Journal of Modern Literature 25.3-4 (2002) v-vii
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Introduction to the Special Issue
Global Freud: Psychoanalytic Cultures and Classic Modernism
The essays collected in this Special Issue of the Journal of Modern Literature, as their titles and approaches suggest, represent a variety of psychoanalytic cultures in their readings of the literature, art, film, and criticism constituting classic Modernism.
By "psychoanalytic culture," I mean the distinctive ethos associated with one or another tradition of re-reading Freud, whatever the critic's institutional basis or ideological affiliation may be. Ego-psychology, object-relations theory, self-object theory, feminist, Lacanian, Kristevan, "queer theory" and post-colonial versions of Freud—all these practices of re-interpreting the principal tenets of psychoanalysis, along with their accompanying worldviews and identity-politics, compose the uniquely psychoanalytic approaches to the Modernist works, figures, movements, and developments on display and under investigation in this issue.
Among the figures explored in the issue are such international twentieth-century literary, critical, cinematic, and analytic masters as Jack London, André Breton, Aldous Huxley, D.H. Lawrence, W.B. Yeats, Paul Claudel, Simone de Beauvoir, Jean Renoir, Franòois Truffaut, Sigmund Freud, Jacques Lacan, and Octave Mannoni. Also included are such rediscovered minority figures as Zora Neale Hurston, so-called "godmother" of the most prominent contemporary African-American women writers, and Henry Blake Fuller, a once celebrated realistic novelist whose unique gay perspective and neglected experimental works are only now being critically appreciated.
The movements and developments in modern culture discussed in the issue are various and fundamental to any understanding of modern culture. They include: critical humanism, aesthetic decadence, naturalism, surrealism, the women's movement, gay liberation, the literary and cultural politics of intellectual elites, the Harlem Renaissance, avant garde French cinema, and influential anti-colonialist revisions of psychoanalytic discourses on modern culture. While there are undoubtedly somewhat more theoretical contributions in this special issue than usual for JML, all of the contributions treat their object of analysis—literary work, film, modern culture at large—after the model of Freud himself: as a symptomatic text like the dream-work which betrays, under the close reader's eye, the significance of its symptoms.
My main title, "Global Freud," refers, first, to what I take to be the unassailable fact of contemporary life, viz., that along with the world-wide ascendancy of American power (military, economic, cultural), the many versions of Freud and his invention, psychoanalysis, have been transmitted via the telecommunication media, as well as the more traditional media of print and publishing. Freud's vocabulary alone—of Freudian slips, repression, regression, character types, adjustment to reality, what he termed the entire psychopathology of everyday life—has become embedded, ironically enough, in the English language, now the international lingua franca. It is, of course, this historical development that makes possible the formation of psychoanalytic cultures in the first place.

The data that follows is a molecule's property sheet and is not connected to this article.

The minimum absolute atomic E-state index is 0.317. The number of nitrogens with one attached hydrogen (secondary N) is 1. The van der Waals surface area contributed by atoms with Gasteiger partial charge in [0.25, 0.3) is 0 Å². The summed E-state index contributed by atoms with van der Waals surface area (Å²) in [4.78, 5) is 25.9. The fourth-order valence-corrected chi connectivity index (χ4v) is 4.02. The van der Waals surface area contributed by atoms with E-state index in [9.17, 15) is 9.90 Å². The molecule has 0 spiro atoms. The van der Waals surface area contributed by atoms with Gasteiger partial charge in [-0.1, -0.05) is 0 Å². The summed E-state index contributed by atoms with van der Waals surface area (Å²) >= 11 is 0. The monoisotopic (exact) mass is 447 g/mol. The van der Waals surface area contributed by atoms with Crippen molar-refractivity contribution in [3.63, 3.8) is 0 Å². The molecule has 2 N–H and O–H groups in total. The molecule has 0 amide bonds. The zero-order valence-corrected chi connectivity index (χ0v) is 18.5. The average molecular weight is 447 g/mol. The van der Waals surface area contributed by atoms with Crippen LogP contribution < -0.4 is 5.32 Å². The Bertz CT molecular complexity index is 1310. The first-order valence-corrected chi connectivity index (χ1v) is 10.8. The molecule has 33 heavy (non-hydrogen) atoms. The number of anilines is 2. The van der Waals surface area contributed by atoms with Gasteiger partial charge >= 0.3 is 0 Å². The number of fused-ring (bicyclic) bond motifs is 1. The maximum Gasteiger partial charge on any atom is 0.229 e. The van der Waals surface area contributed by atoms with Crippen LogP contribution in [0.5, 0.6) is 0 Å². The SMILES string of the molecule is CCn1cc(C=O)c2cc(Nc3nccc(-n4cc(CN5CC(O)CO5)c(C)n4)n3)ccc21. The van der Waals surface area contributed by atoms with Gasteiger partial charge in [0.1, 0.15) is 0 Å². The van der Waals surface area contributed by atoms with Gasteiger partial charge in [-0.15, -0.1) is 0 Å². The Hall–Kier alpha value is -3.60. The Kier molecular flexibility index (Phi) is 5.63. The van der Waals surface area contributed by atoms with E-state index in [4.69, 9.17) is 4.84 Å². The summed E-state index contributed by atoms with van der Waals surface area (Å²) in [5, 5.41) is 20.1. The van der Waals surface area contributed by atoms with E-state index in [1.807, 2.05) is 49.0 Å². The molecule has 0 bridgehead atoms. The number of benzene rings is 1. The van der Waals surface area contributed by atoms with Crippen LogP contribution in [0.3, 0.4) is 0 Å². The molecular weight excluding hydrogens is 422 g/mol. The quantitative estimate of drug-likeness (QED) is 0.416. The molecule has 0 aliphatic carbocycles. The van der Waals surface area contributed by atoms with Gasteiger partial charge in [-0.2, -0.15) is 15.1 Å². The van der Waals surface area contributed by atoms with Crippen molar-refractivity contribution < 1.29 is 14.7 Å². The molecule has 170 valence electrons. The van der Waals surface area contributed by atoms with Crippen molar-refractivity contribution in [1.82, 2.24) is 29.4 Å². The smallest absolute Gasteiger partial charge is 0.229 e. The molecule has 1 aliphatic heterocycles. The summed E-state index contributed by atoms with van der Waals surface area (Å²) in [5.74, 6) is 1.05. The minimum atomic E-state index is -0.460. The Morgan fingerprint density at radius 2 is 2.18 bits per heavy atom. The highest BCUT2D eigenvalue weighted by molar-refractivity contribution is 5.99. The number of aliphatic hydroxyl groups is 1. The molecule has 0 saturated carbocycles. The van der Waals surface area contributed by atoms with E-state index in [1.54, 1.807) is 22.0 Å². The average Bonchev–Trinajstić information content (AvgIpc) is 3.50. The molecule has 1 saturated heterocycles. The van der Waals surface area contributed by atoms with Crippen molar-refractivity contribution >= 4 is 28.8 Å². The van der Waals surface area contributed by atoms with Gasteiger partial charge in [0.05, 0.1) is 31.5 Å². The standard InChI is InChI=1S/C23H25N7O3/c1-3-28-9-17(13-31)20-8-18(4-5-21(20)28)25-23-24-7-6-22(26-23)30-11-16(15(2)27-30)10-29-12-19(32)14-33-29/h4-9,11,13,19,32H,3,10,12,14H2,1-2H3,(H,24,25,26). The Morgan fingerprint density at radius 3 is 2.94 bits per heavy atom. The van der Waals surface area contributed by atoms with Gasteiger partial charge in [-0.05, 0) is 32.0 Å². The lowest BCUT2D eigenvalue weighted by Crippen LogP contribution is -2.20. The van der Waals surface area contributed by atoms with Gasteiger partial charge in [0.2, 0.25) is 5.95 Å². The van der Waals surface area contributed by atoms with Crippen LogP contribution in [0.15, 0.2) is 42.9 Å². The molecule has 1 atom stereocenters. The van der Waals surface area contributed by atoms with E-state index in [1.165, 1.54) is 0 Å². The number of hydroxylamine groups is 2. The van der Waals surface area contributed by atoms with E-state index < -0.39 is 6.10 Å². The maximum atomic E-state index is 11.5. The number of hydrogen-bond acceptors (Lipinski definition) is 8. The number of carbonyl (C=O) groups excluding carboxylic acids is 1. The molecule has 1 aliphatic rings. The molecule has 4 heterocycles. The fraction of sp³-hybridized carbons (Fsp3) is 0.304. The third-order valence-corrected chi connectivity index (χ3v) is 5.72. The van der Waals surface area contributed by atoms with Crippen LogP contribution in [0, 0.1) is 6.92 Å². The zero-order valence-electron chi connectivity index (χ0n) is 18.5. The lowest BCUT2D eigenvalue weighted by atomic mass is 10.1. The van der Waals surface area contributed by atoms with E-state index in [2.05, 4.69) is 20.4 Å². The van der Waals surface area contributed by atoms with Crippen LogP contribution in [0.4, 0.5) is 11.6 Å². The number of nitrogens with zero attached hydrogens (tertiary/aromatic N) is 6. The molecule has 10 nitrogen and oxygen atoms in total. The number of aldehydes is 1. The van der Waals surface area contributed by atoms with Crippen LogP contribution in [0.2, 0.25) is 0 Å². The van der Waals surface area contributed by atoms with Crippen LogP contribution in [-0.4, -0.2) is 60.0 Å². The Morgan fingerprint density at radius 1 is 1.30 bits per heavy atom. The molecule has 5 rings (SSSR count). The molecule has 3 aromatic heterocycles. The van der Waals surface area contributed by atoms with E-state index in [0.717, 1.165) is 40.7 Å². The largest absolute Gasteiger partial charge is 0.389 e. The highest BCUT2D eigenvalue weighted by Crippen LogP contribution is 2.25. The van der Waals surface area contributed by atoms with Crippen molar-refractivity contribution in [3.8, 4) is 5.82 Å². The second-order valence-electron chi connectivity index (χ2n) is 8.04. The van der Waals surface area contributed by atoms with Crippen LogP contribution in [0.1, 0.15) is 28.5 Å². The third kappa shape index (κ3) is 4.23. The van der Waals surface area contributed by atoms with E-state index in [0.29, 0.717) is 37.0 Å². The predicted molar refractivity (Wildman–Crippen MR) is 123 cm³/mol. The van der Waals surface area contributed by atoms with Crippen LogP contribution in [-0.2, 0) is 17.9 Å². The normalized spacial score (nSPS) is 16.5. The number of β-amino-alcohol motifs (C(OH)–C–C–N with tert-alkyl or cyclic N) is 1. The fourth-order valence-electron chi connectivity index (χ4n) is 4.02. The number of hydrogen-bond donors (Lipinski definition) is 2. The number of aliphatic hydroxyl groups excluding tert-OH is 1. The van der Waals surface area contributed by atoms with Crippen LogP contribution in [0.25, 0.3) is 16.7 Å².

Second, beyond this curious mediation of linguistic and cultural transmission, the examples of psychoanalytic institutes and associations, of psychoanalytic identity-politics, have provided efficacious models and programs for intellectual groups, with international, not to say global aspirations, that would not (or could not) follow a fully explicit revolutionary political model. This exemplary function of psychoanalytic politics informs both the substance of the critical discussions in this issue and their underlying assumptions. [End Page v]
Whatever else Freud may have taught us, therefore, he also taught us both how effective an intellectual elite, internationally positioned and well-traveled, can be in producing a pervasive cultural influence and, as the essays begin particularly to detail, how to think about the relation between such modern group psychology and the analysis of the individual ego. The adjective "global" in my main title means also, then, to underscore the all-encompassing nature of Freudian influence in this sense.
Finally, of course, "Global Freud" alludes to the evident "world-historical" procession of psychoanalysis, in tandem with Modernist culture, pursuing a particularly identifiable course, which goes from the Continent to England and North America, and then moves on to South America, and from there, virtually, everywhere...